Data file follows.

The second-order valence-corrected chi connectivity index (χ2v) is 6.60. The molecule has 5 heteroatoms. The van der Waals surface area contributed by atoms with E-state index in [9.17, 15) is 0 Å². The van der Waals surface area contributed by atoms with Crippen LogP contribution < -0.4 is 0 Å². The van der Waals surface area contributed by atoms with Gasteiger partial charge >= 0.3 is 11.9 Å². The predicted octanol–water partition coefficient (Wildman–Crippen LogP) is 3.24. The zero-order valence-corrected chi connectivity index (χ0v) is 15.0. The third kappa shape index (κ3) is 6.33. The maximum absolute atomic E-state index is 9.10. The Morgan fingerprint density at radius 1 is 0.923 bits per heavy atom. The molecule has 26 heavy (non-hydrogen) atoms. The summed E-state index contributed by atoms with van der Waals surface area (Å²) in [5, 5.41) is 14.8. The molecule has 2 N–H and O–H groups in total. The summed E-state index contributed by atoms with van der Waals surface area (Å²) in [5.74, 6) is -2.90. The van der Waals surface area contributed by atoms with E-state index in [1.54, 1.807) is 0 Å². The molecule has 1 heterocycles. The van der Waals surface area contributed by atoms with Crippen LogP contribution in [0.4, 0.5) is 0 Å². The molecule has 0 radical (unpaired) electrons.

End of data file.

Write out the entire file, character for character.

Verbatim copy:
The second-order valence-corrected chi connectivity index (χ2v) is 6.60. The molecule has 5 heteroatoms. The van der Waals surface area contributed by atoms with E-state index in [9.17, 15) is 0 Å². The van der Waals surface area contributed by atoms with Crippen LogP contribution < -0.4 is 0 Å². The van der Waals surface area contributed by atoms with Gasteiger partial charge >= 0.3 is 11.9 Å². The predicted octanol–water partition coefficient (Wildman–Crippen LogP) is 3.24. The zero-order valence-corrected chi connectivity index (χ0v) is 15.0. The third kappa shape index (κ3) is 6.33. The maximum absolute atomic E-state index is 9.10. The Morgan fingerprint density at radius 1 is 0.923 bits per heavy atom. The molecule has 26 heavy (non-hydrogen) atoms. The summed E-state index contributed by atoms with van der Waals surface area (Å²) in [5, 5.41) is 14.8. The molecule has 2 N–H and O–H groups in total. The summed E-state index contributed by atoms with van der Waals surface area (Å²) in [5.74, 6) is -2.90. The van der Waals surface area contributed by atoms with E-state index in [1.54, 1.807) is 0 Å². The molecule has 1 heterocycles. The van der Waals surface area contributed by atoms with Crippen LogP contribution in [0.4, 0.5) is 0 Å². The molecule has 0 radical (unpaired) electrons.